If SD looked good on the Sony KDL40HX853, then the first word that pops to mind to describe its HD performance is “spectacular”. Without any undefeatable noise reduction nor edge enhancement at play, 1080i/1080p images absolutely dripped with detail, breathing a sheen of exquisite finesse into every type of high-def content – be it Blu-ray film or off-air HD broadcast – displayed on screen. Sony clearly understands there’s no need to tamper with what is already a pristine high-definition source, providing users with the choice of opting out from any unnecessary processing – we believe this is a very welcome byproduct of the company’s involvement in content creation and post-production through its Sony Pictures Entertainment arm.
While not the last word in outright black-level response, the KDL-40HX853 churned out sufficiently deep blacks for colours to “pop” in a vibrant yet realistic fashion. Another strength of the LED TV is its ability to render shadow detail with authority: when watching dark scenes, we never got the feeling we were missing out on something, nor were the near-black shades so revealing that authenticity was lost. All the nuances in the dark just flowed into our eyes so easily, which makes a refreshing change not only from lesser LCD-based displays, but also from plasma TVs which typically feature variable gamma response.
Viewing angle was very decent for an LCD TV (not IPS level, but close): had it not been so, more people would probably be put off by the panel’s 6-degree-backward tilt. As always, the Sony handled 1080p/24 video signal impeccably without judder even with [Motionflow] switched off.
The Bravia KDL40HX853 possesses almost every necessary ingredient to deliver a first-rate 3D viewing experience. Accurate greyscale and colours after calibration? Check. Full HD 3D resolution granted by active-shutter glasses (ASG) technology? Check. Judder-free rendition of all sorts of tri-dimensional material including frame-packed, side-by-side, 50Hz, 60Hz or 24p? Check.
There remained a couple of niggles though. First, the Sony TDG-BR250 active-shutter 3D glasses need to be worn horizontally level with the screen – even a slight tilt of your head beyond 10 degrees left or right will taint the extra-dimensional picture with an intolerable amount of discolouration, crosstalk and loss of 3D depth.
The second issue is crosstalk. For some reason the KDL-40HX853 exhibited more ghost images in 3D mode compared to high-end 3DTV models from Panasonic and Samsung. The amount of crosstalk varied from scene to scene, depending on whether there are brighter objects contrasted against a dark background, and the stereoscopic distance (e.g. very far or very near to screen) of these elements. We sampled a number of 3D Blu-ray movies on the television: titles which are mostly bright (John Carter) or have subtle 3D depth (Tron: Legacy) were generally crosstalk-free; whereas night scenes in How To Train Your Dragon and Tangled (in particular the infamous floating lanterns sequence) revealed unmistakable crosstalk.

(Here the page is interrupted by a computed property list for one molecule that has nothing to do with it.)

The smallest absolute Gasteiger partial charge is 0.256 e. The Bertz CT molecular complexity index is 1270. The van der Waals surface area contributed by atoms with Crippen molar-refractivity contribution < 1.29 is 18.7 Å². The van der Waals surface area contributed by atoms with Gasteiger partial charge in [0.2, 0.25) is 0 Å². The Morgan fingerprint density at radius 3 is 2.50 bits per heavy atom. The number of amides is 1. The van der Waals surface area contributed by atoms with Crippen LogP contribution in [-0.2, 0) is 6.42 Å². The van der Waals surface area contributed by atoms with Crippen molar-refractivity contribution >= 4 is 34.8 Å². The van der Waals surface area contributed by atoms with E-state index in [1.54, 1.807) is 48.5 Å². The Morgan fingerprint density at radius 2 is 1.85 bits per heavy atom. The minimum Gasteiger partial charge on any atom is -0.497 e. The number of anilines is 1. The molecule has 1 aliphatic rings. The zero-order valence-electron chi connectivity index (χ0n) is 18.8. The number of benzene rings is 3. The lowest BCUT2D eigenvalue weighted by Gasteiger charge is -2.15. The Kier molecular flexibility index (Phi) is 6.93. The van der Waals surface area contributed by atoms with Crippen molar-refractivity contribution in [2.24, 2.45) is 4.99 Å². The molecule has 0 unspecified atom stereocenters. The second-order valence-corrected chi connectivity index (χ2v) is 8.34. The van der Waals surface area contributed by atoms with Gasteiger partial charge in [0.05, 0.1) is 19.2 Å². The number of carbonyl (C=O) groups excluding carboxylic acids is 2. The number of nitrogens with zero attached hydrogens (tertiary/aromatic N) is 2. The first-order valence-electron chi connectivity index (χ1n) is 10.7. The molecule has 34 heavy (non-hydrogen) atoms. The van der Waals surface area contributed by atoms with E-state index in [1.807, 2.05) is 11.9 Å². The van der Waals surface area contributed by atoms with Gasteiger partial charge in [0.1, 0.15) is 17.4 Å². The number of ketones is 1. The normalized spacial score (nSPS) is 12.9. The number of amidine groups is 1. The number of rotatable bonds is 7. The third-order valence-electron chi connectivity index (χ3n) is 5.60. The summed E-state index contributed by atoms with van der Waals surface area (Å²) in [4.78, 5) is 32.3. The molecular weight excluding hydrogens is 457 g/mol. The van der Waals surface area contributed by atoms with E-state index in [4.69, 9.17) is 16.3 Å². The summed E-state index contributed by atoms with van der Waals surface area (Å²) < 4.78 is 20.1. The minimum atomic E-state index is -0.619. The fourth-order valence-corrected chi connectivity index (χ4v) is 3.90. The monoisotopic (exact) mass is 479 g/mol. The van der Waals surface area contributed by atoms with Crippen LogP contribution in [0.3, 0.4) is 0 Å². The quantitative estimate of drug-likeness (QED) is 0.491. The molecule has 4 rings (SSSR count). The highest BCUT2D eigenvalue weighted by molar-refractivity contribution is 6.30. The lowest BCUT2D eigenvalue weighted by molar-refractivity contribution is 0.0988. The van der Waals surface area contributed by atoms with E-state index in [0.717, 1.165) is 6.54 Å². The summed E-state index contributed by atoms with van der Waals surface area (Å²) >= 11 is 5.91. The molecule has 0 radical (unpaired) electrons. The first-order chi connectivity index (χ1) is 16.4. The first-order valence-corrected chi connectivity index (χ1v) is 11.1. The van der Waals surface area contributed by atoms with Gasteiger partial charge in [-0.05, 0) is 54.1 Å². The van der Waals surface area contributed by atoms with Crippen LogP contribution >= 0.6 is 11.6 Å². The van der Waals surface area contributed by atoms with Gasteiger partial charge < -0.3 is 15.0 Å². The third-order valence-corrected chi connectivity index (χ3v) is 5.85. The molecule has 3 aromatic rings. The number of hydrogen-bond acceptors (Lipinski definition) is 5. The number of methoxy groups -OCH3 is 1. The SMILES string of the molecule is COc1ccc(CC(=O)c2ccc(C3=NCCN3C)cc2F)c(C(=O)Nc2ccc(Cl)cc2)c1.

Appreciating that the Sony HX853 and the TDG-BR250 eyewear still use infrared (IR) frequency to communicate with each other for 3D synchronisation, we removed all other devices that could potentially interfere with the signal from our test room in an attempt to minimise crosstalk, but to no avail. We also experimented with the [3D Depth Adjustment] and [3D Glasses Brightness] controls in the [Display] > [3D Settings] submenu. Bumping the former up to “+1” reduced crosstalk in some scenes, but increased it in others with different stereoscopic depth, so we left it at its default value of “0“. As for the latter, we settled on “Low“, since higher settings not only made crosstalk more visible, but also aggravated backlight non-uniformity (clouding).
Sony has struck gold with the Bravia HX853 series – between the 40″ and 55″ models they’ve brought us the best LCD-based HDTVs we’ve seen this year in terms of picture and sound quality. Despite some mild colour inaccuracies (which most viewers won’t notice), the KDL40HX853 is a fantastic 2D performer in both SD and HD, with its upscaling prowess and stunning high-def detail being particular highlights.
We’re not as enthusiastic about its 3D capabilities due to crosstalk, but the TV’s other strengths more than make up for it, especially when you take into consideration its competitive price point: the KDL-40HX853 is the first Sony Bravia flagship television ever to be available below the psychologically important £1000 mark since we started testing TVs. While plasmas still hold the upper hand in black-level performance and colour accuracy, they are no longer produced in screen sizes less than 42 inches, leaving the Sony KDL40HX853 unchallenged to reign supreme in the 40-inch size class.